Oklahoma coach Porter Moser looks forward to tests vs. Big 12’s elite
“I look forward to it because I’ve been on that stage, too,” Moser said Wednesday in his first news conference since taking the Sooners job. “And I’m not going to take a back seat.”
NORMAN, Okla. — New Oklahoma coach Porter Moser isn’t intimidated by the impressive track records of the coaches he’ll face in the Big 12 as he steps in for the retired Lon Kruger.
Scott Drew just led Baylor to a national title. Kansas’ Bill Self, who just signed a lifetime contract, has a national championship and has been to three Final Fours. Just two years ago, Texas coach Chris Beard led Texas Tech to the championship game. Bob Huggins took West Virginia to the national semifinals in 2010 — his second time taking a team to the Final Four. Kansas State coach Bruce Weber led Illinois to the national title game in 2005.
Moser quickly pointed out that he, too, has been to the Final Four — he took Loyola to the national semifinals in 2018 as a mid-major.
“I look forward to it because I’ve been on that stage, too,” Moser said Wednesday in his first news conference since taking the job. “And I’m not going to take a back seat. I think there’s some of the best coaches in the country in this league, top to bottom.”
There are other challengers, too. Oklahoma State coach Mike Boynton has stockpiled talent in Stillwater, and his Cowboys were the most recent team to beat Baylor. Iowa State was down this year, but the Cyclones won Big 12 tournament titles in 2017 and 2019. Texas Tech’s Mark Adams was an assistant for Beard who expects to keep that program going. TCU has pulled numerous upsets under coach Jamie Dixon the past few years, including two wins over Oklahoma State this past season.
“No question about the established programs, as we just saw one win a national championship,” Moser said. “But that’s the fun. That’s what’s drawn me to be here. To play at the highest level and win the right way. I can’t say more of a mission statement than that.”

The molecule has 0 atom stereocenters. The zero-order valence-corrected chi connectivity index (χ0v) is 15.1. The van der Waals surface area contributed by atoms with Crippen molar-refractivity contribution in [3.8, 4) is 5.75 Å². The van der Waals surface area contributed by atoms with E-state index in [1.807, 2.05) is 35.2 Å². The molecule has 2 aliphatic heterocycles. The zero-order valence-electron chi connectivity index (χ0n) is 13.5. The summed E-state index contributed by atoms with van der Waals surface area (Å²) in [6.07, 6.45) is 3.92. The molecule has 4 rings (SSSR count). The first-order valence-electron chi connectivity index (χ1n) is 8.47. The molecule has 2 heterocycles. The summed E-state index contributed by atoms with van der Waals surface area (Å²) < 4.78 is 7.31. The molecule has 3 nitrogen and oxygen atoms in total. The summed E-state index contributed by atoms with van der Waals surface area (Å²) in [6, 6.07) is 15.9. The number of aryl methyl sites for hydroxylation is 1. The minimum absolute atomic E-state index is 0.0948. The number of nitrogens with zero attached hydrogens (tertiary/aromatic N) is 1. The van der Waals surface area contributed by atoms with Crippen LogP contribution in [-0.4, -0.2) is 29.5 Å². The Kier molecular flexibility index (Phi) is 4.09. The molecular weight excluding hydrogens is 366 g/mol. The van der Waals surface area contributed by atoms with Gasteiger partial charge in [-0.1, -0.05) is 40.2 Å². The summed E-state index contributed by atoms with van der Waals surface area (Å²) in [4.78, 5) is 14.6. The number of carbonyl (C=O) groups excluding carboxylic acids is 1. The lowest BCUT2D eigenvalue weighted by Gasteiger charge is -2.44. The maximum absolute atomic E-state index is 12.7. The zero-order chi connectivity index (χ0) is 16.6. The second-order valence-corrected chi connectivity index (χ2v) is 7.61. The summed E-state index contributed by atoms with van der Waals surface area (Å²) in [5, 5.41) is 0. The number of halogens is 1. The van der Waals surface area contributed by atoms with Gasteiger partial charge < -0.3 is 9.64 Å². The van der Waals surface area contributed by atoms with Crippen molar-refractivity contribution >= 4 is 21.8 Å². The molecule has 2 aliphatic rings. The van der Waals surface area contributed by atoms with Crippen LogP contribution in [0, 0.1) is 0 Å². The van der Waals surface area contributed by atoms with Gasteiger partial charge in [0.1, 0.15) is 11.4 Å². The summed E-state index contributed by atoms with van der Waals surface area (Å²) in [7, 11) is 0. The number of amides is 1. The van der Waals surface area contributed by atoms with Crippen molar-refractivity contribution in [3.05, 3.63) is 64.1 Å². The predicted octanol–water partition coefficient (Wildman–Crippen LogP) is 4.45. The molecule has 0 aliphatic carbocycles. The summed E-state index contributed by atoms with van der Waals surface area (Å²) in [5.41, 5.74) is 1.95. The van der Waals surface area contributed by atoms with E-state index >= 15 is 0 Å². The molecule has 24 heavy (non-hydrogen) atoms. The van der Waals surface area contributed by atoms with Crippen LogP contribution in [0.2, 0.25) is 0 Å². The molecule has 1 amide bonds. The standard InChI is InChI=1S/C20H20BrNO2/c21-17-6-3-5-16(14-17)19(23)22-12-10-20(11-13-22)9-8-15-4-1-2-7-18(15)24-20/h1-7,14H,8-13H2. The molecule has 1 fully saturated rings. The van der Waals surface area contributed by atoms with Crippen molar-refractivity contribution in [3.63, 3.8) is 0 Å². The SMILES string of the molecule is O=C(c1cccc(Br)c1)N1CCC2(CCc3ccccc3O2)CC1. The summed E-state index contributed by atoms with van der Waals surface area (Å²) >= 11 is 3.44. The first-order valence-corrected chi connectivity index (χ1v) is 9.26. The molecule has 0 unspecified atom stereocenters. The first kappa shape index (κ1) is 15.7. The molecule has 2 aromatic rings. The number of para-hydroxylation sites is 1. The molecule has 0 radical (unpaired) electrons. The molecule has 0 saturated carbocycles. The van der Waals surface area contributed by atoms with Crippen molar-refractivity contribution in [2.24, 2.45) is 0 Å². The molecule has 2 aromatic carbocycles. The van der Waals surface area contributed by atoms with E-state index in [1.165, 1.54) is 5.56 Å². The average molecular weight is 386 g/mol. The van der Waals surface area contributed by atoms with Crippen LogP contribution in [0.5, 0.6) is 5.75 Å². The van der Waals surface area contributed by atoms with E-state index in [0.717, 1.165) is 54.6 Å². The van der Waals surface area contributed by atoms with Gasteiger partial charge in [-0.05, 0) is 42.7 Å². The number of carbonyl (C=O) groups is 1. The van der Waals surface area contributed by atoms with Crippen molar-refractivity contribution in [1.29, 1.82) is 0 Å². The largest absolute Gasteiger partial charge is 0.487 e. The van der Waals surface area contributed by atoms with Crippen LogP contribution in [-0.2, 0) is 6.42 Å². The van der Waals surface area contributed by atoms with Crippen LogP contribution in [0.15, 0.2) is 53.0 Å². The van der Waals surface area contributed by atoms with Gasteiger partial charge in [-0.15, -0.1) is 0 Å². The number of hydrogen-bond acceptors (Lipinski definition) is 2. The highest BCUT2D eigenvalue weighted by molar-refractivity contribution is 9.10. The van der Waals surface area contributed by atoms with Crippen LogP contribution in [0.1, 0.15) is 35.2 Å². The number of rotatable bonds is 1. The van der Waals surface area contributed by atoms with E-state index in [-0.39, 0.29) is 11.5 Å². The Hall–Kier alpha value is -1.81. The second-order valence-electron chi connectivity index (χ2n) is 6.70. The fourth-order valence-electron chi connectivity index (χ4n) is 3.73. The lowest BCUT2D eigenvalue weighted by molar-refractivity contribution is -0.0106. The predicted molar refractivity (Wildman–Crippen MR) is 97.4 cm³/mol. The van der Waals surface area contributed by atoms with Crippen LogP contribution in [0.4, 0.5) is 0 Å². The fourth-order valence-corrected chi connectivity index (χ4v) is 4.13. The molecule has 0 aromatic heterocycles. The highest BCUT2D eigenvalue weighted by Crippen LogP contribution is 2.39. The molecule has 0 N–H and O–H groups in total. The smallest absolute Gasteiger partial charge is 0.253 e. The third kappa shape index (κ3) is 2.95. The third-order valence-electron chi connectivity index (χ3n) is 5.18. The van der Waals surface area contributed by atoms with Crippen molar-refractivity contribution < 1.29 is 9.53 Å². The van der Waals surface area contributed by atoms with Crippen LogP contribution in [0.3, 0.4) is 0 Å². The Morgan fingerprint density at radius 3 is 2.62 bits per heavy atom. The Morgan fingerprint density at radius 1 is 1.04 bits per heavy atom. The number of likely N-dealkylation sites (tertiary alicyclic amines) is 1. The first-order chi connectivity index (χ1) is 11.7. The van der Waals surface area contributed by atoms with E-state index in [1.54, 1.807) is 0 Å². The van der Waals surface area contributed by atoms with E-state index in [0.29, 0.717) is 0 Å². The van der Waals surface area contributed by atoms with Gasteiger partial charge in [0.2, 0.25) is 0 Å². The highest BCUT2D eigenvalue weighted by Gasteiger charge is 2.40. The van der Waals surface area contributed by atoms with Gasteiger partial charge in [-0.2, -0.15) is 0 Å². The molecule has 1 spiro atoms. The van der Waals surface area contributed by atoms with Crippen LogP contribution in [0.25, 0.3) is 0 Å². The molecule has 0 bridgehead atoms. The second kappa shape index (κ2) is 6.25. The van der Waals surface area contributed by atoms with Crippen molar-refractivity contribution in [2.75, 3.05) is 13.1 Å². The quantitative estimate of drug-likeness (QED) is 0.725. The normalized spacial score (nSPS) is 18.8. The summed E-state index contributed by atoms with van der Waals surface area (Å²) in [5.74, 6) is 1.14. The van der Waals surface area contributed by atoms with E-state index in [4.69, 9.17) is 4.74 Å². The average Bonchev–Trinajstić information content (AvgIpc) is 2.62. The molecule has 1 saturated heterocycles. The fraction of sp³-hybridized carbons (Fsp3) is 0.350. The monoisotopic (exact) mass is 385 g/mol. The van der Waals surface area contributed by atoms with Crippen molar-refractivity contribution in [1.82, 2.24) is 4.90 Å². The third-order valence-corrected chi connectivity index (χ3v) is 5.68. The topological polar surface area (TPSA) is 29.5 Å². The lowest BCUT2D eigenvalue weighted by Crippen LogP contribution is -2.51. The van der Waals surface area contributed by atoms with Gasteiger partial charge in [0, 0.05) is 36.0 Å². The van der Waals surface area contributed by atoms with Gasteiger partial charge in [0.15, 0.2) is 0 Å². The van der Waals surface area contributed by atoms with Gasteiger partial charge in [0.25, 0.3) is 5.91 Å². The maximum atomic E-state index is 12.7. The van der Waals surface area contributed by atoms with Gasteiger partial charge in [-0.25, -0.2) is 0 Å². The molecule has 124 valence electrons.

Moser has had plenty of success. The energetic 52-year-old went 188-141 in 10 years at Loyola, led the Ramblers to the Sweet 16 this year and has a 293-242 record in 17 seasons as a college head coach.
If nothing else, he’ll look the part. Athletic director Joe Castiglione presented Moser with a pair of crimson Jordan 4s as part of the introduction.
Moser won’t have one of his key influences. When it was mentioned that he’d be without Sister Jean Dolores Schmidt — the 101-year-old team chaplain who became a celebrity during Loyola’s Final Four run — Moser quipped that she is entering the transfer portal, drawing laughter from the small, socially distanced crowd at the Lloyd Noble Center.
Before Moser worries about other teams, he’ll have to deal with internal changes. Austin Reaves and De’Vion Harmon — Oklahoma’s top two scorers this past season — have announced their intentions to enter the NBA draft pool. Brady Manek has entered the transfer portal as a graduate, forward Victor Iwuakor is leaving the Sooners to play for UNLV, guard Trey Phipps is headed to Oral Roberts and backup center Kur Kuath has announced his intentions to go pro.
That leaves Moser with plenty of work to do.
“There’s a process, and it starts winning the day,” he said. “We’ve got to win the day in April, in May, in June. We’ve got to win these days or next March doesn’t happen.”